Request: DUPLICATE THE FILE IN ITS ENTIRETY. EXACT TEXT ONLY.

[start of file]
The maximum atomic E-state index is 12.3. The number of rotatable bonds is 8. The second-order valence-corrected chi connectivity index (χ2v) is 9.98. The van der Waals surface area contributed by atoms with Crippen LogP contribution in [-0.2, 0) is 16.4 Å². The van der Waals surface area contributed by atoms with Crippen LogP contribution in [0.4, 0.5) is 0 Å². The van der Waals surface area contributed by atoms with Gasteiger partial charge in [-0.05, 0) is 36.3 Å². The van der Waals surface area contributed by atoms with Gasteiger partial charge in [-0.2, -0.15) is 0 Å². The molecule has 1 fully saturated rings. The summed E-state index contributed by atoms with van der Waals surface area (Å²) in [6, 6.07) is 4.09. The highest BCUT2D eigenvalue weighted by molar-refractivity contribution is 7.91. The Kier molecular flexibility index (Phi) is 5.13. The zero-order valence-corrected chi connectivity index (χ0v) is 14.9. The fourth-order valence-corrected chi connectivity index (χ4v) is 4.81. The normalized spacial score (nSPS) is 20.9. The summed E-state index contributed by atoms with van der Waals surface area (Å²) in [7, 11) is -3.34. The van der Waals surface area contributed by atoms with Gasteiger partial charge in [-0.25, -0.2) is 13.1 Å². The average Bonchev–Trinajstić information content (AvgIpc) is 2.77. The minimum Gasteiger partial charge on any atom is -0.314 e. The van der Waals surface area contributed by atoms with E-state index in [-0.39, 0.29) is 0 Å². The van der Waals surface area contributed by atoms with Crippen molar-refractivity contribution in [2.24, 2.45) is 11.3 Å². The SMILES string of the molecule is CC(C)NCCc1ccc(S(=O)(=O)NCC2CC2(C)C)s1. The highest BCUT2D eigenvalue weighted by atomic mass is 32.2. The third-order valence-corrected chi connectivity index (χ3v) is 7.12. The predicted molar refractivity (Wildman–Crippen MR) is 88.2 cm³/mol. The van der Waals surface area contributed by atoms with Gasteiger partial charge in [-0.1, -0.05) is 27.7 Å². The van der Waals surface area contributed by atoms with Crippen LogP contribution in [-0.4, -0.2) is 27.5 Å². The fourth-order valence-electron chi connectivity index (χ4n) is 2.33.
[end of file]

The maximum atomic E-state index is 12.3. The number of rotatable bonds is 8. The second-order valence-corrected chi connectivity index (χ2v) is 9.98. The van der Waals surface area contributed by atoms with Crippen LogP contribution in [-0.2, 0) is 16.4 Å². The van der Waals surface area contributed by atoms with Crippen LogP contribution in [0.4, 0.5) is 0 Å². The van der Waals surface area contributed by atoms with Gasteiger partial charge in [-0.05, 0) is 36.3 Å². The van der Waals surface area contributed by atoms with Gasteiger partial charge in [-0.2, -0.15) is 0 Å². The molecule has 1 fully saturated rings. The summed E-state index contributed by atoms with van der Waals surface area (Å²) in [6, 6.07) is 4.09. The highest BCUT2D eigenvalue weighted by molar-refractivity contribution is 7.91. The Kier molecular flexibility index (Phi) is 5.13. The zero-order valence-corrected chi connectivity index (χ0v) is 14.9. The fourth-order valence-corrected chi connectivity index (χ4v) is 4.81. The normalized spacial score (nSPS) is 20.9. The summed E-state index contributed by atoms with van der Waals surface area (Å²) in [7, 11) is -3.34. The van der Waals surface area contributed by atoms with Gasteiger partial charge in [-0.25, -0.2) is 13.1 Å². The average Bonchev–Trinajstić information content (AvgIpc) is 2.77. The minimum Gasteiger partial charge on any atom is -0.314 e. The van der Waals surface area contributed by atoms with E-state index in [-0.39, 0.29) is 0 Å². The van der Waals surface area contributed by atoms with Crippen molar-refractivity contribution in [2.24, 2.45) is 11.3 Å². The SMILES string of the molecule is CC(C)NCCc1ccc(S(=O)(=O)NCC2CC2(C)C)s1. The highest BCUT2D eigenvalue weighted by atomic mass is 32.2. The third-order valence-corrected chi connectivity index (χ3v) is 7.12. The predicted molar refractivity (Wildman–Crippen MR) is 88.2 cm³/mol. The van der Waals surface area contributed by atoms with Gasteiger partial charge in [-0.1, -0.05) is 27.7 Å². The van der Waals surface area contributed by atoms with Crippen LogP contribution in [-0.4, -0.2) is 27.5 Å². The fourth-order valence-electron chi connectivity index (χ4n) is 2.33.